Sanaa lost three of her children in the war against ISIS in Mosul and now she works day and night to care for the needs of 22 orphaned children.
In Iraq’s northern city of Mosul, one elderly lady has taken it upon herself to adopt 22 children who were left without their parents during the city’s occupation by ISIS militants. Sanaa Ibrahim, who lives in Mosul with her husband, decided to adopt the children following the death of her own children at the hands of ISIS.
Of Sanaa’s five children, three had enrolled in the Iraqi Security Forces (ISF) to fight against ISIS militants between October 2016 and July 2017. However, all three of Sanaa’s children that fought in the ISF passed away in the fighting and she has not yet received any of their bodies to provide them with a proper burial. Sanaa now works tirelessly to care for her adopted children, who are aged between two and 16.
Sanaa currently manages the daily needs of the children through donations made to her by individuals and by charitable groups. However, she has appealed to the Iraqi Government to extend its support to the children by providing them with a better home and with greater resources. Although Sanaa is coping for the time being, her old age and worsening health, in addition to the progression of her husband’s Alzheimer’s disease, means that she is concerned for the children’s future.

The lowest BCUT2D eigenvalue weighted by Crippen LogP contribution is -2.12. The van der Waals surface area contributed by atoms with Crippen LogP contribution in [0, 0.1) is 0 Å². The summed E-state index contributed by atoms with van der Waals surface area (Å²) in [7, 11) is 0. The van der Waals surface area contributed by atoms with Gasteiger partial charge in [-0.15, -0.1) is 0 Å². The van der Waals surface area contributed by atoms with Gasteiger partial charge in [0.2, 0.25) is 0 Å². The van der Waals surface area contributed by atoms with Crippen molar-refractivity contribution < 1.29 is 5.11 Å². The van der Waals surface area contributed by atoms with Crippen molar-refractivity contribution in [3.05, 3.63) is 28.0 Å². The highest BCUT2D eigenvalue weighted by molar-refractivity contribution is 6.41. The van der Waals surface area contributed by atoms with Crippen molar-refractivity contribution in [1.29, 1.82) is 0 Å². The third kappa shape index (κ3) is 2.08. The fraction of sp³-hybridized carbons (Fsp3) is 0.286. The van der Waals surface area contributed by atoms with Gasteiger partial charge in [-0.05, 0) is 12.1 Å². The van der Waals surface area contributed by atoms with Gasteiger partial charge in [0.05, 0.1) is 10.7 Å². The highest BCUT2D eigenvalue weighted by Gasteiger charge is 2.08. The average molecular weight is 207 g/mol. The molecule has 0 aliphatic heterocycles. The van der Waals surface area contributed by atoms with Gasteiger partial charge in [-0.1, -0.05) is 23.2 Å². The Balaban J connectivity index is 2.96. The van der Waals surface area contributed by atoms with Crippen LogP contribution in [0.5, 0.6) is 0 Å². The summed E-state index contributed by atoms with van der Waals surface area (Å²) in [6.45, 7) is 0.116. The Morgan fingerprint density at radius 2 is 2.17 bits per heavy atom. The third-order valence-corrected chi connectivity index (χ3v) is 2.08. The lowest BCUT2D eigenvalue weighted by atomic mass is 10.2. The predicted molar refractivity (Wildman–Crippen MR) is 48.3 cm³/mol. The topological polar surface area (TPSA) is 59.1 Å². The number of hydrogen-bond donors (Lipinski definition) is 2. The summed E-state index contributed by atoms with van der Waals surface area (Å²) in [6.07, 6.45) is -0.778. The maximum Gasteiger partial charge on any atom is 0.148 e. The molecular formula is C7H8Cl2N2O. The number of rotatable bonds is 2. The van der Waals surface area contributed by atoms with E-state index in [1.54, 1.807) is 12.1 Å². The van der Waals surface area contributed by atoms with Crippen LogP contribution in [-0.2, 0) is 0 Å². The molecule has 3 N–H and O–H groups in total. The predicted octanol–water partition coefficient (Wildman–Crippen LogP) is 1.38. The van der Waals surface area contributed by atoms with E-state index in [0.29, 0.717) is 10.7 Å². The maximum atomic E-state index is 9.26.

“[I want the children to be] given a steady income and a home, I will not live 100 years, I will die one day. I’m ill and in pain,” said Sanaa. “I’m living with them now, but I might not be around next year. All I want is to ensure their future, by making my home an orphanage.”
6,200 children were orphaned in Nineveh Province during the ISIS occupation and in the subsequent battle to eliminate the militant presence. Many of these orphans have since been forced to work to help support themselves and any family they may still have. Many of the children earn money on the streets of Mosul selling tissues, cold water bottles and other goods. However, the issue of child labour amongst orphaned children is not restricted to Nineveh; children in the city of Baquba have also been forced into street work.
In February this year, the United Nations Children’s Fund (UNICEF) released a report stating that one in four Iraqis are living in poverty and more that three-million children have had their educated interrupted by the effects of conflict in the past four years. For Sanaa Ibrahim and her husband, despite the hardship they endure, their work in caring for their 22 adopted children will help provide a better future for them and keep them away from the danger of the streets.